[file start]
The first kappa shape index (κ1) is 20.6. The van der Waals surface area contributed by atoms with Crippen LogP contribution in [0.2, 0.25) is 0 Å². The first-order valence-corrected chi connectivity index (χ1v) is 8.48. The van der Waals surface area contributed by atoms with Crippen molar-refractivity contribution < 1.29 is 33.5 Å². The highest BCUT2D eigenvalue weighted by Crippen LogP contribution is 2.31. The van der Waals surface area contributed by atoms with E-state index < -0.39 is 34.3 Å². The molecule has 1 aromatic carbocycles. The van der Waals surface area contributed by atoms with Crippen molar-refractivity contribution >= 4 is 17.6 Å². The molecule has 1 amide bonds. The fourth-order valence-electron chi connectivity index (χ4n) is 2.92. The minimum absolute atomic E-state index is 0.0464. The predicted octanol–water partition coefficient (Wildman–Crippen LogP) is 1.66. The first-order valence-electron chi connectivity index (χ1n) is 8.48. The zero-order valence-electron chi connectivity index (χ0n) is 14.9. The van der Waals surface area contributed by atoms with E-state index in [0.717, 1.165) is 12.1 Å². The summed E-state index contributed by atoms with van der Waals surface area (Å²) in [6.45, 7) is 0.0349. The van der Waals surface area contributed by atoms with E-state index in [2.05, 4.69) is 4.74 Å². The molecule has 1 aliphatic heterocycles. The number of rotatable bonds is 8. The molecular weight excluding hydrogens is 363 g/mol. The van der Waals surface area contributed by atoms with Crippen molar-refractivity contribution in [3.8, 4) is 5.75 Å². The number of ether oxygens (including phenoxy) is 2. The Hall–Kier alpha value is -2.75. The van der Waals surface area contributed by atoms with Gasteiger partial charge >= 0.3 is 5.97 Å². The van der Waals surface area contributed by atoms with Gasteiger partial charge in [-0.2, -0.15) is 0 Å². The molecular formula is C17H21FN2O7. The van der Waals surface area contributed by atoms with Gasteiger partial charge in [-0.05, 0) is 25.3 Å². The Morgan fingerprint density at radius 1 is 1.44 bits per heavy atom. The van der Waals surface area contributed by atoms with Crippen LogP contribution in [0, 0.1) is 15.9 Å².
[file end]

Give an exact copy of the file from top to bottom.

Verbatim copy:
The first kappa shape index (κ1) is 20.6. The van der Waals surface area contributed by atoms with Crippen LogP contribution in [0.2, 0.25) is 0 Å². The first-order valence-corrected chi connectivity index (χ1v) is 8.48. The van der Waals surface area contributed by atoms with Crippen molar-refractivity contribution < 1.29 is 33.5 Å². The highest BCUT2D eigenvalue weighted by Crippen LogP contribution is 2.31. The van der Waals surface area contributed by atoms with E-state index < -0.39 is 34.3 Å². The molecule has 1 aromatic carbocycles. The van der Waals surface area contributed by atoms with Crippen molar-refractivity contribution >= 4 is 17.6 Å². The molecule has 1 amide bonds. The fourth-order valence-electron chi connectivity index (χ4n) is 2.92. The minimum absolute atomic E-state index is 0.0464. The predicted octanol–water partition coefficient (Wildman–Crippen LogP) is 1.66. The first-order valence-electron chi connectivity index (χ1n) is 8.48. The zero-order valence-electron chi connectivity index (χ0n) is 14.9. The van der Waals surface area contributed by atoms with E-state index in [0.717, 1.165) is 12.1 Å². The summed E-state index contributed by atoms with van der Waals surface area (Å²) in [6.45, 7) is 0.0349. The van der Waals surface area contributed by atoms with E-state index in [2.05, 4.69) is 4.74 Å². The molecule has 1 aliphatic heterocycles. The number of rotatable bonds is 8. The molecular weight excluding hydrogens is 363 g/mol. The van der Waals surface area contributed by atoms with Crippen molar-refractivity contribution in [3.8, 4) is 5.75 Å². The number of ether oxygens (including phenoxy) is 2. The Hall–Kier alpha value is -2.75. The van der Waals surface area contributed by atoms with Gasteiger partial charge >= 0.3 is 5.97 Å². The van der Waals surface area contributed by atoms with Gasteiger partial charge in [-0.2, -0.15) is 0 Å². The molecular formula is C17H21FN2O7. The van der Waals surface area contributed by atoms with Gasteiger partial charge in [-0.05, 0) is 25.3 Å². The Morgan fingerprint density at radius 1 is 1.44 bits per heavy atom. The van der Waals surface area contributed by atoms with Crippen LogP contribution in [0, 0.1) is 15.9 Å².